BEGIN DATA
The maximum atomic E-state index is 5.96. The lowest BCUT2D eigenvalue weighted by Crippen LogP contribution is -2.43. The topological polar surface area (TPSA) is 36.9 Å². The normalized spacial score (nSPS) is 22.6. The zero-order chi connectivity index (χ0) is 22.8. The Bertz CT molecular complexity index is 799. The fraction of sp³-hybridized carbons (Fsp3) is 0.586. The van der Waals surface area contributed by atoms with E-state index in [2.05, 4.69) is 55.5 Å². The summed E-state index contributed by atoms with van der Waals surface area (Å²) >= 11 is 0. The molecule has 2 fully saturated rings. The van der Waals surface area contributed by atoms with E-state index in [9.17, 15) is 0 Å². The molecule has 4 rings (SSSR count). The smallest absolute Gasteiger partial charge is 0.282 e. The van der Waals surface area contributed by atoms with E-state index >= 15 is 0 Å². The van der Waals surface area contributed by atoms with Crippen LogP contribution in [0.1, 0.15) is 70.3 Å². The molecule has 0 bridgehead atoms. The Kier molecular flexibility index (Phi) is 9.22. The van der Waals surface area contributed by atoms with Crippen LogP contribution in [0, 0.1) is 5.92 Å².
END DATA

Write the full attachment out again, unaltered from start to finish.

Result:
The maximum atomic E-state index is 5.96. The lowest BCUT2D eigenvalue weighted by Crippen LogP contribution is -2.43. The topological polar surface area (TPSA) is 36.9 Å². The normalized spacial score (nSPS) is 22.6. The zero-order chi connectivity index (χ0) is 22.8. The Bertz CT molecular complexity index is 799. The fraction of sp³-hybridized carbons (Fsp3) is 0.586. The van der Waals surface area contributed by atoms with E-state index in [2.05, 4.69) is 55.5 Å². The summed E-state index contributed by atoms with van der Waals surface area (Å²) >= 11 is 0. The molecule has 2 fully saturated rings. The van der Waals surface area contributed by atoms with E-state index in [9.17, 15) is 0 Å². The molecule has 4 rings (SSSR count). The smallest absolute Gasteiger partial charge is 0.282 e. The van der Waals surface area contributed by atoms with E-state index >= 15 is 0 Å². The van der Waals surface area contributed by atoms with Crippen LogP contribution in [0.1, 0.15) is 70.3 Å². The molecule has 0 bridgehead atoms. The Kier molecular flexibility index (Phi) is 9.22. The van der Waals surface area contributed by atoms with Crippen LogP contribution in [0, 0.1) is 5.92 Å².